ANT 154B Course notes- Lecture _8

ANT 154B Course notes- Lecture _8 - ANT 154BN Course notes...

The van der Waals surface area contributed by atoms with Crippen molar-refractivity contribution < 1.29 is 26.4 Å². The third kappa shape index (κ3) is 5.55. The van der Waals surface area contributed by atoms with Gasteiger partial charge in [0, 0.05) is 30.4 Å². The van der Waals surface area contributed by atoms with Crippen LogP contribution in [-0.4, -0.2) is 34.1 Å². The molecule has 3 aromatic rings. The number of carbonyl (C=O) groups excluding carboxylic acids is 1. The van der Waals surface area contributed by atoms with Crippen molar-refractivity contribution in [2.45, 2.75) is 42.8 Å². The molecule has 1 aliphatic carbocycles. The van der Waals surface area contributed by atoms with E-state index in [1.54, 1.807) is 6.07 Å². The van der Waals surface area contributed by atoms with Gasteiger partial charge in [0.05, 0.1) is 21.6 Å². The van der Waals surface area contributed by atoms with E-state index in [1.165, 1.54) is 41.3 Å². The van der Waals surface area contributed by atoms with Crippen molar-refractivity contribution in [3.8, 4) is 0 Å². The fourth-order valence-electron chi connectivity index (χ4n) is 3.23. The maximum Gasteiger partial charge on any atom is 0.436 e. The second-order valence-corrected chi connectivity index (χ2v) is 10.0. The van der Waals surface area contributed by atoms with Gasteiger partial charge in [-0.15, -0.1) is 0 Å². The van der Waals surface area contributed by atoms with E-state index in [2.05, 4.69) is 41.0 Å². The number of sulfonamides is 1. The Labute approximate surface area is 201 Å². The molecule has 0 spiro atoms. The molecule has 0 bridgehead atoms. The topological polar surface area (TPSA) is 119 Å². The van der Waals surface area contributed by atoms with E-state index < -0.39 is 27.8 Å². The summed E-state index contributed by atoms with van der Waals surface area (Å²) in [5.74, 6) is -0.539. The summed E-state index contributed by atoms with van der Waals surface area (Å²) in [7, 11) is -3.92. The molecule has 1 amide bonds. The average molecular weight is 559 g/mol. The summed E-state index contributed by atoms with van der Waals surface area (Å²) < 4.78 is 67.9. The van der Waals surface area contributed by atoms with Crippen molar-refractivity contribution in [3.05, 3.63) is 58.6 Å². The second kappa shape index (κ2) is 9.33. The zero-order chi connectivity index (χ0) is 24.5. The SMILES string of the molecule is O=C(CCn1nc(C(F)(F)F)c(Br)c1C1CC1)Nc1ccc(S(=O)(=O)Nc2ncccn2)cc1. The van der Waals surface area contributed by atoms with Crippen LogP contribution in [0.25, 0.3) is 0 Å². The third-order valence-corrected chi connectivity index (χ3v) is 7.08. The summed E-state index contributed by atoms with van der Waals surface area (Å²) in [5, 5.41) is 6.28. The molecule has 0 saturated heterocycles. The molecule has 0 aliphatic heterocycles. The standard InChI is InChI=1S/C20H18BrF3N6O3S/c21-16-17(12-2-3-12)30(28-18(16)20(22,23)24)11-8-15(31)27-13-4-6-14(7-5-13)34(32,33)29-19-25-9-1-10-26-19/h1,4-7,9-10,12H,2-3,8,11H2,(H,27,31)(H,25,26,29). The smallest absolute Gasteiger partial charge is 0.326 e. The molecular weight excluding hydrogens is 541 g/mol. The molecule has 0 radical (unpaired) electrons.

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Unformatted text preview: ANT 154BN Course notes Lecture #8: Brains & cognition 27 January 2011 Key terms and concepts are indicated in blue Introduction Ecology of grouping- how do ecological factors act as selection pressures on primate groups? Basic socio-ecology Ecological pressures Female counterstrategies? Female distribution and sociality Male strategies No Group size, Social system Yes factors generally thought to increase group size: Thursday, January 28, 2010 Wrangham 1982 • between group contest feeding competition 4 • predation factors generally thought to decrease group size: • within group scramble feeding competition • infanticide • disease • parasites • Factors affecting group size vs. those affecting population density • for now, we assume population density is equal, and consider factors that push GS up and down Outline 1. Types of feeding competition 2. Effects of competitive regimes 3. Overview of infanticide ANT 154B Lecture #8 course notes page 2 of 9 1. Types of feeding competition What sort of competition? Resource “patchiness” Food-ranges too big to defend Day-journey Annual range Resources defensible? Food-ranges economically defensible N o s Ye Scramble Wildebeest ignore each other Thursday, January 28, 2010 Contest Gibbons defend territories 9 Limited resources -> Competition Contest Resource distribution Resources defensible Fights/threats? Win by... Winners Losers Thursday, January 28, 2010 Scramble Equal No No Efficiency None All 10 Unequal Yes Yes Dominance Territory holders/ dominants Floaters/subordinates Competitive regimes WGS = Within-group scramble WGC = Within-group contest BGC = Between-group contest (BGS = Between-group scramble) to be continues next time... ANT 154B Lecture #8 course notes page 3 of 9 2. Effects of competitive regimes Effects of food competition Type of competition Within-group scramble Between-group contest Within-group contest Effects costs of grouping benefits of grouping benefits of coalitions Strong effects on grouping and social relationships Thursday, January 28, 2010 13 Within-group scramble Logic: individuals in larger groups must travel further to fulfill daily caloric requirements Logic: individuals in larger groups must travel further to fulfill daily caloric requirements Logic: individuals in larger groups must travel further to fulfill daily caloric requirements Logic: individuals in larger groups must travel further to fulfill daily caloric requirements # food patches visited per day group size Thursday, January 28, 2010 16 Thursday, January 28, 2010 17 Thursday, January 28, 2010 18 Scramble competition (a cost of grouping): • predict within species, a positive relationship between day range and group size • cost-of-grouping varies among species,may help explain differences in average group size Cost-of-grouping varies among species 2000 Day-range Gray-cheeked mangabey 1000 Red colobus 0 0 20 40 60 Group size Mean Group Size Thursday, January 28, 2010 20 to be continues next time... ANT 154B Lecture #8 course notes if we want to compare species, we need a comparable measure: RRC provides this page 4 of 9 RRC: an index of scramble competition Janson and Goldsmith • Predicting group size in primates Bigger groups -> longer day-range 327 2200 -i Day range (m) y/x = S (slope) /H = Rof H = daySrange RCsolitary 10 15 20 Group size Group size regression re t dai y a o p e, s Janson & Goldsmithlahing groluppsitzh l1, fromicgroueasizres4thie dixpdcdedy (1995), dataengt,hwth mangabeys e vi eet b the path lengt at eH h m su Figure 1 Calculation of the relative ranging cost (RRC). The slope of the Scramble competition in folivores foraging effo Thursday, January 28, 2010rt of a solitary individual. Thus, RRC measures the increased ranging cost of an additional group member, scaled relative to the daily path length of a solitary animal. Data are from Ctrcoabus alHgrna fWaser, 1977). These data deviate significantly from a linear regression (quadratic term is positive, t — 37.4, p < .01), but we ignored quadratic effects in calculating RRC, as n o n e of the other studies in Table 1 had significant quadratic terms. recent evidence suggests that even in folivores, there is scramble competition (e.g., red colobus) METHODS day of travel would entail lesser fitness costs to an animal that would normally travel 4500 m if solitary than to o n e that moves only 100 m when solitary (see Table 1). Because S a n d H d o not measure foraging efficiency directly but rely instead on related increases in ranging costs, we call their ratio the relative ranging cost (RRC). Beside its relationship to fitness costs, the ratio S/H has the added advantage that any differences in path lengths between studies caused by distinct field methods (e.g., Fossey and Harcourt, 1977) will have little effect on this estimate of food competition because any bias of a given study will appear in both the numerator and denominator, thus canceling o u t If RRC does index food competition, then, for several reasons, we expect that species with high RRCs should show smaller group sizes than species with lower RRCs. First, even though individuals in groups of different sizes may attempt to reach the same net energy intake, they may not be able to do so and dius suffer reduced daily food intake, widi presumed fitness costs in larger groups (e.g., van Schaik and van Noordwijk, 1988). Achieving the same net energy intake in large and small groups should be easier when RRC is small rather than large. Second, even if increased foraging effort perfecdy compensates for reduced foraging efficiency in larger groups, individuals may suffer opportunity costs of less time for other fitness-enhancing activities such as social interaction (Dunbar, 1988) or avoiding predation by resting in sheltered locations (Janson, 1992). These opportunity costs will increase more slowly with group size when RRC is small rather than large. Third, even if no opportunity costs exist, an upper limit to foraging effort must exist (e.g., day length: Janson, 1988a) beyond which compensation for reduced foraging efficiency is impossible. In populations with large RRC, this limit will be We reviewed primate field studies that included ranging data and used every study we could find that gave daily padi lengths for at least two groups of different sizes studied in the same site during the same period (cross-sectional data) or one group with varying sizes over time 4(longitudinal data). Data on groups widi fewer than five days of observations were dropped. We did not exclude studFig. i1 Changes ome-rintake ies n which hin (a) ange quality was known to differ among rate (bites/min) sand oing so groups becau e d (b) might have biased our results agamovespecies widi mmin)d inst ment rates (m/3 arke of red nd Seyf (Piliocolob; b competition between groups (Cheney acolobus arth, 1987)us ecause we are interested in testing tephrosceles) in Kibale National the extent to which deP i rk, U up siz ∗ in all p i creased foraging efficiency may limat groganda. e indicatesramates, eliminating those species in statisticallyasignificant iency which for ging effic diffham, 1between uld con- end might increase with group size (Wrang erence 980) wo start and Intake (see te stitute a serious possible bias in our datxt foromorer, etails) id a. H weve d we d rate exclude studies in which one or more groups were provisioned or had access to human garbage (e.g., Stolz and Saayman, 1970). Group size was taken here as social group size in(bites/min) species widi relatively cohesive groups (even if occasional subgrouping has been observed), but as foraging group size in fission-fusion species such as spider monkeys (Aules). For sped e s widi multilevel social units (Papio hamadryas, Thertrpithecus gdada), we used die social level for which data on daily padi lengths were given (in bodi cases, die band); the results for these species might differ if daily padi lengths for odier social levels were available. To calculate group size, we subtracted infants because they (1) d o not locomote indepen- Movement dendy, (2) have average energetic demands of usually less rate dian one-diird diat of an adult, even including die cost of transport (based on models in Dunbar, 1988), and (3) often (m/3min) are produced in a seasonal peak that could confound die effects of group size and season on dairy padi lengdi. We esti- reached at smaller group sizes than in those with low RRC Until now, nobody has attempted to use within-population regression parameters of ranging to explain primate group sizes, despite some efforts to relate other population-specific ecologic y/xal=costs (slope) of social structure across primate speS to aspects cies (Isbell, 1991; Mitani and Rodman, 1979; Wrangham et al., 1993). Our goal is to discover how much of the variation in mean group size between primate populations may be attributed to variation in this simple within-population measure of die costs of increased ranging (RRC). Of course, many odier factors are likely to affect group size besides food competition as reflected in increased daily path lengths. First, previous results comparing ranging patterns of fruit- versus leaf-eating primates (Clutton-Brock and Harvey, 1977; Isbell, 1991) have shown that increases in foraging effort with group biomass are far less evident across leaf-eating species dian across fruit-eating ones. Thus, we thought it important to e amine wh animalx(slope)ether our measure of food competition could predict group size in both diet types. Second, if social group size is a balance between social net foraging costs and individual predation risk (e.g., Dunbar, 1988; Terborgh and Janson, 1986; van Schaik, 1983), dien group size may also vary in relation to factors that influence predation levels in primates after accounting for the influence of foraging competition. To obtain a more complete understanding of the de- . terminants of primate group size, we include both diet and *Relative ion risk (te Cost possible correlated of predatRanging rrestriality: Crook and Cardan, 1966; body size: Cheney and Wrangham, 1987) along with RRC as predictors of primate group siz21in an expanded e Thursday, ance of for analysis. Our results strongly support the importJanuary 28,- 2010 aging competition and predation risk in determining primate group sizes in fruit-eating species, although not always in leafeating ones. Mean size group Folivores S = RRC * H Frugivores RRC (Relative Ranging Cost) Janson & Goldsmith (1995) 22 small group Food for folivores is limited? start 20 15 10 5 0 large group * end start end Intake Rate (bites/min) Mean day range (m) * ll Patches* all Apatches* * Young eaves* young Lleaves* Mature Leav matureesleaves * * Movement Rate (m/3 min) 2 1. 5 1 0. 5 0 Food tree density (trees/ha) * all patches* Food for folivores is limited? All Patches* young leaves* mature leaves * Young Leaves* Mature Leaves Red colobus, Gillespie & ursday, January 28, 2010 (e.g., red leaf monkeys) rate x=1.50, paired t=−4.01, p<0.0001; mature leaves intake rate: n=16, start rate x=9.99 end rate x=10.31, paired Red colobus monkeys, Kibale, Uganda t=−1.25, p=0.23; mature leaves movement rate: n=14, Thursday, January 28, Chapman 2001end rate x=0.19,2010 t=0.61, p=0.55; start rate x=0.30 paired Fig. 1). 23 As predicted, patch occupancy time was significantly affected by the size of the patch (dbh) and the number of animals feeding in it (R2 =0.145, p=0.037, n=44). Dbh and feeding group size were not correlated (Pearson r=0.002, p=0.989, n=44), suggesting that occupancy time is simultaneously affected by both factors. The effect of this relationship is weak, likely reflecting the fact that other factors, in addition to foraging efficiency, influence patch occupancy. For example, experimental work using desert rodents to test various predictions of optimal foraging theory have found that giving-up time is affected by a number of factors including predation risks/costs and missed opportunity costs (Brown 1988; Kotler and Brown 1988; Brown 1989; Brown et al. 1994). Discussion We found that red colobus monkeys in Kibale deplete food patches when feeding on young leaves, as indicated by decreasing gains (intake rate) despite increasing feeding effort (movement while feeding). Furthermore, patch occupancy time was affected by patch size and feeding group size. This provides evidence of a group size-effect, where larger groups deplete patches more quickly, are forced to visit more patches, and will thereby accrue greater travel costs than smaller groups. These results suggest that red colobus do experience within-group scramble competition, Snaith & Chapman 2005 and that this type of competition may be an important fac24 tor determining group size. Further studies are required to document the intensity of scramble competition by directly examining the effect of group size on travel costs by measuring inter-patch distance and day range, while controlling for variation in food availability. The results of this study, in combination with the evidence outlined in the introduction, suggest that our current understanding of folivore food competition is inadequate. Existing applications of socioecological theory to the variation in primate social behaviour are based on the assumption that within-group scramble competition is either weak or absent among folivores (Clutton-Brock and Harvey 1977; van Schaik and van Hooff 1983; van Schaik 1989; Isbell 1991; Janson and Goldsmith 1995). This assumption is based primarily on studies that found no relationship between group size and day range length. However, based on the accumulating evidence, it is possible that these studies were confounded by habitat variation, and that day range would be related to group size if food availability could be accurately measured and held constant. It may be that folivores avoid or mitigate the costs of scramble competition by adjusting group size to food conditions at broad temporal and spatial scales, or more immediately by fission–fusion behaviour. This hypothesis is supported by the studies presented above that have documented a relationship between red colobus group size and habitat quality, group size and day range, and/or fission–fusion in response to food availability. If folivores experience significant within-group scramble costs, a shift in the interpretation of the competitive regime of Red leaf monkeys, Gunung Palung, Indonesia Thursday, January 28, 2010 Marshall, Boyko, Feilen, Boyko, & Leighton 2009 AJPA to be continues next time... 25 ANT 154B Lecture #8 course notes Between-group contest Logic: When food in large clumps, BGC may become important page 5 of 9 “Intergroup Competition” Model Food distribution Small high quality clumps or uniform distribution Discrete, large high quality clumps Coalitions pay Groups as coalitions against other groups No coalitions against other groups Kin are reliable partners Zero-sum game Female kin groups (female philopatry) No kin groups (female transfer) Kin-bias in alliances larger groups Thursday, January 28, 2010 smaller groups Thursday, January 28, 2010 Philopatry in sex deriving most benefit from coalitions 29 Wrangham 1980 30 Large groups more successful in inter-group encounters High ranking groups have higher quality home ranges +8 Probability of winning +5 -8 +2 0 -2 -4 Core area food quantity and quality index Distance from home range center Group rank puchin monkeys, BCI ursday, January 28, 2010 Black 2008 Crofoot et al. & white colobus, Kibale, Uganda Thursday, January 28, 2010 32 to be continues next time... Harris 2006 33 ANT 154B Lecture #8 course notes Within-group contest: increases the benefits of coalitions example of squirrel monkeys (Saimiri spp.) 4 very similar species, different social relations. found widely through Central and South America we will talk about three of these: • oerstedii- Costa Rica, Panama • sciureus- Brazil, Colombia,, French Guiana, Guyana, Suriname, Venezuela • boliviensis- Brazil, Peru, Bolivia Generalized Saimiri features: • small body size (A) Feeding: Prefer soft fruits, also consume arthropods / small vertebrates page 6 of 9 (B) Flexible groups: Groups coalesce; sexes partly separate (FF-groups; MM-groups) (C) Susceptibility and adaptation to predation Conspicuous foragers (15-75 / group) ~1 raptor attack / group / week Anti predator behaviors Mothers & young huddle, mob Form frequent poly-specific associations (e.g., with Cebus) Births synchronized within groups Highly variable Saimiri features: female bonding and aggression Highly variable Saimiri features: • female bonding & aggression –> Aggression/hr (female) FF coalitions Bolivian squirrel monkey, Peru Red-backed squirrel monkey, Costa Rica Saimiri boliviensis 0.29 Saimiri oerstedi 0.004 Common No Philopatry Bolivian squirrel monkey, Peru Red-backed squirrel monkey, Costa Rica Female Mostly male Saimiri boliviensis Saimiri oerstedi Thursday, January 28, 2010 39 Small patches with few fruits Large patches with many fruits <– these differences map on to food distribution to be continues next time... 40 Thursday, January 28, 2010 ANT 154B Lecture #8 course notes page 7 of 9 Troop-living primates: why females stay with kin Within-group coalitions pay (over food or safety) + Resident – Nepotistic – Dispersal – Egalitarian Bolivian squirrel monkey, Peru Red-backed squirrel monkey, Costa Rica Saimiri boliviensis Large fruit trees Frequent female aggression (70 x S. o.) Saimiri oerstedi Small trees, tiny fruit crops Rare aggression 41 Saimiri sciureus (common squirrel monkey) in Suriname Thursday, January 28, 2010 Saimiri boliviensis 242 BOINS KI, SUGHRU E, SE LVAGGI, QUATRONE, HENRY & CROPP Saimiri oerstedi Saimiri sciureus > 0.33 The typical temporal and spatial presentation of ripe fruits within the Aggression/hr 0.004 0.29 crowns of fruit plants varies across the three squirrel monkey species. Fruit (female) tend to have a few small fruits ripen resources exploited by S. oerstedii each day within small fruit crowns. Over 70% of fruit crowns harvested by S. oerstedii are less than 5 m in diameter and another 20% vary between 5No Common 10 m in diameter. In contrast, fruit species used by S. boliviensis tend to have FF coalitions crowns more than 20 m in diameter, which account for 43% of their fruit feeding time. The crown diameter distribution of the effective fruit patches harvested by S. sciureus (<5 m, N D 289; 5-10 m, N D 343; 10-15 m, N D 333; 15-20 m, N D 201; 20-25 m, N D 7; >25, N D 0) was Female Mostly male relatively Philopatry homogeneous across the ￿rst 4 categories. However, virtually all the effective fruit patch sizes (93%) harvested by S. sciureus were in the smallest size category (<5 m). The percentage of time each species spent harvesting fruit in each effective patch size category is depicted in Fig. 2. The distribution of effective fruit patch sizes frequented by S. boliviensis is signi￿cantly different from both S. oerstedii (Kolmorgorov-Smirnov D D Bolivian squirrel 0:620, p < 0:001) and S. sciureus (D D 0:685, p < 0:001). Saimiri sciureus monkey, Peru and S. oerstedii are also signi￿cantly different (D D 0:158, p < 0:001). The primary fruit resources for S. sciureus are markedly clumped within Saimiri boliviensis a tree crown. Frequently, a distinct raceme or panicle of fruits ripen at the Rare? neither? Intense aggression, but no FF coalitions! Red-backed squirrel monkey, Costa Rica Common squirrel monkey, Suriname Saimiri oerstedi Saimiri sciureus Small patches with few fruits Large patches with many fruits Fig. 2. The estimates of time allocation by squirrel monkeys across distributions of effective fruit patch sizes at the three study sites. Small patches with very high density of fruits Intense WGC -> individualistic competition to be continues next time... ANT 154B Lecture #8 course notes page 8 of 9 Take home messages 1. Basic socio-ecological model: resources (food) determines female distribution, males map on to females. Other ecological factors (e.g., predation, disease) and male strategies (e.g., infanticide) also probably have important influences on group size and social system. 2. The distribution and defensibility of resources importantly influence competitive regimes (i.e., scramble vs contest). 3. All other things being equal, WGS tends to limit group size, BGC tends to increase GS, and WGC increases the benefits of coalitions. Question to ponder In this and previous lectures, you have learned about relationships among diet, body size, and group size; and about how the nature and distribution of resources can influence competitive regimes and dominance behavior. Based on these general relationships, answer the following question. For the purposes of this question, you may assume that territoriality is solely related to defense of food (e.g., not females). If you have no information other than body size for two species, the Micromono (1 kg) and the Macrosimian (50 kg), make predictions about each of the two species’ diet, group size, degree of territoriality, dispersal regime (which sex is philopatric), and dominance behavior. Be sure to briefly explain the logic behind each prediction. 3. Overview of infanticide infanticide = killing of infants, young juveniles by conspecifics • done by both FF and MM, but more common and more readily explicable in males Beware the naturalistic fallacy! Infanticide: the big picture • Widespread (mammals: mostly carnivores, rodents, and primates) • Can be a strong force • First major blow to concept of primate group solidarity (1970’s, Hrdy) • Strongly resisted at first • Not “good for the group” A. Occurrence Rarely seen directly (quick, rare) Observed: ~60; suspected: 2-300 (~40 spp) to be continues next time... ANT 154B Lecture #8 course notes B. Typical patterns 100%: infants killed are suckling 91%: by immigrant or non-group males 75%: killer mates mother after infanticide 45-70%: occur in 1-M groups page 9 of 9 Langurs: the classic case Most infanticide occurs soon after group take-over Youngest infants most at risk Hanuman langurs Red howlers Some estimated infanticide rates # attacks % successful % total inf. mortality Red howlers Blue monkey Gorilla 164 50 50 17 71 47 38 37 to be continues next time... ...